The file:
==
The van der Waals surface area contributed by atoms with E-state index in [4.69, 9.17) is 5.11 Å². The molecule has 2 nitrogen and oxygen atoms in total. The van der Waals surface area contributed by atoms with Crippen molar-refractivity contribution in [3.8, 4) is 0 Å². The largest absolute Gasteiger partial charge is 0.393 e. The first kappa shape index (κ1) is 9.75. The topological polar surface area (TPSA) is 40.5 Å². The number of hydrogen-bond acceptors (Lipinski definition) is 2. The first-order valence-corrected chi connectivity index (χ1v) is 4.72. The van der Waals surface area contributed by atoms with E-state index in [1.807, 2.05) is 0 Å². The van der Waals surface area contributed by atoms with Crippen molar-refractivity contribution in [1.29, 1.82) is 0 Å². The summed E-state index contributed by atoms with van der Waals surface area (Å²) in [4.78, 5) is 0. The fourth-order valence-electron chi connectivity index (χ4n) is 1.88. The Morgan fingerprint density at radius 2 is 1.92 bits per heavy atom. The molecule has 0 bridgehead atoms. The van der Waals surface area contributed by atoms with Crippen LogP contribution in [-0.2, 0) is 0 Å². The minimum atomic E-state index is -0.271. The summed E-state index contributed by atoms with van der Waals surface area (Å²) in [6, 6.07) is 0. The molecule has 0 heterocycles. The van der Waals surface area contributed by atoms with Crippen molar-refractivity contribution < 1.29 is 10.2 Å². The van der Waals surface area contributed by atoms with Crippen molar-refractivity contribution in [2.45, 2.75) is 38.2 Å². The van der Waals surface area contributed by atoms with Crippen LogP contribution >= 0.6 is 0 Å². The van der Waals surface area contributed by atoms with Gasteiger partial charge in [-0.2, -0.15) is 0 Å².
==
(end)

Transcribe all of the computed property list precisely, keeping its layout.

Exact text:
The van der Waals surface area contributed by atoms with E-state index in [4.69, 9.17) is 5.11 Å². The molecule has 2 nitrogen and oxygen atoms in total. The van der Waals surface area contributed by atoms with Crippen molar-refractivity contribution in [3.8, 4) is 0 Å². The largest absolute Gasteiger partial charge is 0.393 e. The first kappa shape index (κ1) is 9.75. The topological polar surface area (TPSA) is 40.5 Å². The number of hydrogen-bond acceptors (Lipinski definition) is 2. The first-order valence-corrected chi connectivity index (χ1v) is 4.72. The van der Waals surface area contributed by atoms with E-state index in [1.807, 2.05) is 0 Å². The van der Waals surface area contributed by atoms with Crippen molar-refractivity contribution in [1.29, 1.82) is 0 Å². The summed E-state index contributed by atoms with van der Waals surface area (Å²) in [4.78, 5) is 0. The fourth-order valence-electron chi connectivity index (χ4n) is 1.88. The Morgan fingerprint density at radius 2 is 1.92 bits per heavy atom. The molecule has 0 bridgehead atoms. The van der Waals surface area contributed by atoms with Crippen LogP contribution in [-0.2, 0) is 0 Å². The minimum atomic E-state index is -0.271. The summed E-state index contributed by atoms with van der Waals surface area (Å²) in [6, 6.07) is 0. The molecule has 0 heterocycles. The van der Waals surface area contributed by atoms with Crippen molar-refractivity contribution < 1.29 is 10.2 Å². The van der Waals surface area contributed by atoms with Crippen molar-refractivity contribution in [2.45, 2.75) is 38.2 Å². The van der Waals surface area contributed by atoms with Crippen LogP contribution >= 0.6 is 0 Å². The van der Waals surface area contributed by atoms with Gasteiger partial charge in [-0.2, -0.15) is 0 Å².